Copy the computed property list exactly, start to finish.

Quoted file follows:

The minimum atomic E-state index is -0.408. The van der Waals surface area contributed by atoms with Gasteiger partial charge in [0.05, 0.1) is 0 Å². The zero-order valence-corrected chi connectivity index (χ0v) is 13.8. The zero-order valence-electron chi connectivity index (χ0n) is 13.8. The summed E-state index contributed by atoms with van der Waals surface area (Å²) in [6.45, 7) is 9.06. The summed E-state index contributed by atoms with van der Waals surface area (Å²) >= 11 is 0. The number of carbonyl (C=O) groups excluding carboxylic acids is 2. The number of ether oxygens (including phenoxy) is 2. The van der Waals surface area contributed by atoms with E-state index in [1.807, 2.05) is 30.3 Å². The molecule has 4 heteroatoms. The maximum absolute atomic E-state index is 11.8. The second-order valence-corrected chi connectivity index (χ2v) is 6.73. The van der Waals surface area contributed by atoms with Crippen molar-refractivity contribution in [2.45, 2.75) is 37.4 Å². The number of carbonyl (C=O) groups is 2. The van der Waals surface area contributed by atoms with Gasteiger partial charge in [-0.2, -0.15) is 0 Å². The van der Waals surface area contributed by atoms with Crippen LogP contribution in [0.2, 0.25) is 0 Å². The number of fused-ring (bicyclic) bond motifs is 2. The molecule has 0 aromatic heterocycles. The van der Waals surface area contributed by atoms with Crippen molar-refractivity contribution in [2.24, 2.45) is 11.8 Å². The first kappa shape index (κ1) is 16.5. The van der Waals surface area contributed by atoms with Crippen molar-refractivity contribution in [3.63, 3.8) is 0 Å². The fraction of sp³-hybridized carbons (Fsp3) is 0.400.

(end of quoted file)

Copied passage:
The minimum atomic E-state index is -0.408. The van der Waals surface area contributed by atoms with Gasteiger partial charge in [0.05, 0.1) is 0 Å². The zero-order valence-corrected chi connectivity index (χ0v) is 13.8. The zero-order valence-electron chi connectivity index (χ0n) is 13.8. The summed E-state index contributed by atoms with van der Waals surface area (Å²) in [6.45, 7) is 9.06. The summed E-state index contributed by atoms with van der Waals surface area (Å²) >= 11 is 0. The number of carbonyl (C=O) groups excluding carboxylic acids is 2. The number of ether oxygens (including phenoxy) is 2. The van der Waals surface area contributed by atoms with E-state index in [1.807, 2.05) is 30.3 Å². The molecule has 4 heteroatoms. The maximum absolute atomic E-state index is 11.8. The second-order valence-corrected chi connectivity index (χ2v) is 6.73. The van der Waals surface area contributed by atoms with Crippen molar-refractivity contribution in [2.45, 2.75) is 37.4 Å². The number of carbonyl (C=O) groups is 2. The van der Waals surface area contributed by atoms with Gasteiger partial charge in [-0.2, -0.15) is 0 Å². The van der Waals surface area contributed by atoms with Crippen LogP contribution in [0.2, 0.25) is 0 Å². The number of fused-ring (bicyclic) bond motifs is 2. The molecule has 0 aromatic heterocycles. The van der Waals surface area contributed by atoms with Crippen molar-refractivity contribution in [2.24, 2.45) is 11.8 Å². The first kappa shape index (κ1) is 16.5. The van der Waals surface area contributed by atoms with Crippen molar-refractivity contribution in [3.63, 3.8) is 0 Å². The fraction of sp³-hybridized carbons (Fsp3) is 0.400.